Continuing the re-post (with illustrations!) from 17th June 2013. If you missed the first part it is HERE...
When Jade arrived, for several months she considered the family bathing sessions to be a great game. Especially enjoying the stretch out on the grass after the wetting, teasing her brothers, running round them to get them to move too - was she demonstrating blow-dry by wind drag??
I cannot exactly pin down the time when this changed, but certainly the day arrived when she too decided she didn't like water. As I type this I am tempted to tie it in with Jasper refusing baths - but to be perfectly honest on this occasion, that may simply be pure romanticism on my part. It would not have been at a hugely different time though, so perhaps in retrospect it was that and I had just never put so much thought to it! Regardless, from some point in her teenage time she started to make bath time a major headache and physical chore for me.
A great many folk will relate to me the old wives' tale of not washing dogs as it strips their skin or fur or whatever.
Aha. So explain to me why dogs, left to their own devices, will actively seek water for cleaning themselves and why they don't suffer from continual wetting in the rain? Certainly if you use silly soaps then - just as for us - skin and hair will become brittle and itchy. There are plenty of appropriately designed preparations on the market now or you can do as I did - use rosemary and tea-tree oils blended with some oats. Every six months I'd use a sudsy shampoo thing.
|"yesssss... no left, down, back a bit..."|
Getting Jade wet was the battle. Once the cleanser was being applied and massage happened with it, she'd go all soppy-eyed and dribbly. That bit was acceptable it seems!
But then would come the chase around the yard with the rinsing bucket. Stand in one spot for a drenching? You have got to be kidding mother. Well to be fair, once I got her, she would stay still, but it could take a while. I was always exhausted and my back would ache after this monthly torture. The older she got the more difficult it would be to find her. As soon as she saw a certain bucket going under a certain tap she would become invisible. Behind the bed. Under the fridge. In the wardrobe. Now was the time to find her tree-climbing prowess. Well of course I exaggerate here (no kidding!) - but it conveys the essence of bath day to you.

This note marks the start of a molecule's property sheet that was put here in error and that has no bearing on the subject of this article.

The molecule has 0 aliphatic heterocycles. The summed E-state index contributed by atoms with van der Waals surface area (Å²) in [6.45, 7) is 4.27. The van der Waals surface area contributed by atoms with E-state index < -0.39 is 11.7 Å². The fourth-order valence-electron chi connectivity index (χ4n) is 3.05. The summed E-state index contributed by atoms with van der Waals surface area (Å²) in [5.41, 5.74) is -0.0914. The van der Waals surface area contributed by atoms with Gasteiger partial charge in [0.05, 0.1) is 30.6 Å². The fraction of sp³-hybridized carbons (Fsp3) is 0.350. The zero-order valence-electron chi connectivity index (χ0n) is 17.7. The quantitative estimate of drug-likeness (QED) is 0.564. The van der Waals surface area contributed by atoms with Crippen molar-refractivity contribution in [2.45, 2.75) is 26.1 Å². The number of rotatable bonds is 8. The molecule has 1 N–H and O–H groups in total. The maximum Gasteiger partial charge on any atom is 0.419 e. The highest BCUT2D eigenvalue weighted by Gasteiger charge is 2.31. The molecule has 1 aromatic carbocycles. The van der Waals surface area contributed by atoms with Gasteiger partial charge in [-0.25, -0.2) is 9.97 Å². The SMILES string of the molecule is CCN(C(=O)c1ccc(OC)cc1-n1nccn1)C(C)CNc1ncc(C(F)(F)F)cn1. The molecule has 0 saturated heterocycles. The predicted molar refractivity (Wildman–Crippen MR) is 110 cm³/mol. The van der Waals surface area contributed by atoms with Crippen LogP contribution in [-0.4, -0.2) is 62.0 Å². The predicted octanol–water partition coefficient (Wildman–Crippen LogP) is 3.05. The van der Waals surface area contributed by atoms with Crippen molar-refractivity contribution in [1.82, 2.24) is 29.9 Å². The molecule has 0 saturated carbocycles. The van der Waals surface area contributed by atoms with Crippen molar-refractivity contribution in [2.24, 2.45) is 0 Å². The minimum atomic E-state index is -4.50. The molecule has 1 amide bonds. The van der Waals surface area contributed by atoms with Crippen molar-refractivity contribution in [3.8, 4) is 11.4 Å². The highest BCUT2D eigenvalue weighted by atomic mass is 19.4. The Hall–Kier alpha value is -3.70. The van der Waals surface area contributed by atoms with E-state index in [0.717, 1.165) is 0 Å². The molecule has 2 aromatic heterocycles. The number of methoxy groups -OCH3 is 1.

At 21a I decided to try and use one of those professional mobile grooming salons as it was all becoming a bit too much for me physically. That lasted exactly two turns. The lovely young man, despite his best efforts, could not keep her in the tub. Her cries were horrendous. The fellow was surely some kind of devil when it was just she and he. Or at least she'd have me believe such, in order to escape the ordeal.
Sigh. Back to the bath at home then. Right up until her final days we'd go through this dance of derring do. Afterwards we would both flop on the grass or I would have to pay the price in return by throwing the toy of choice for as long as my arm could stand it.
Is there any greater joy than bonding with one's pets through trial and trauma?
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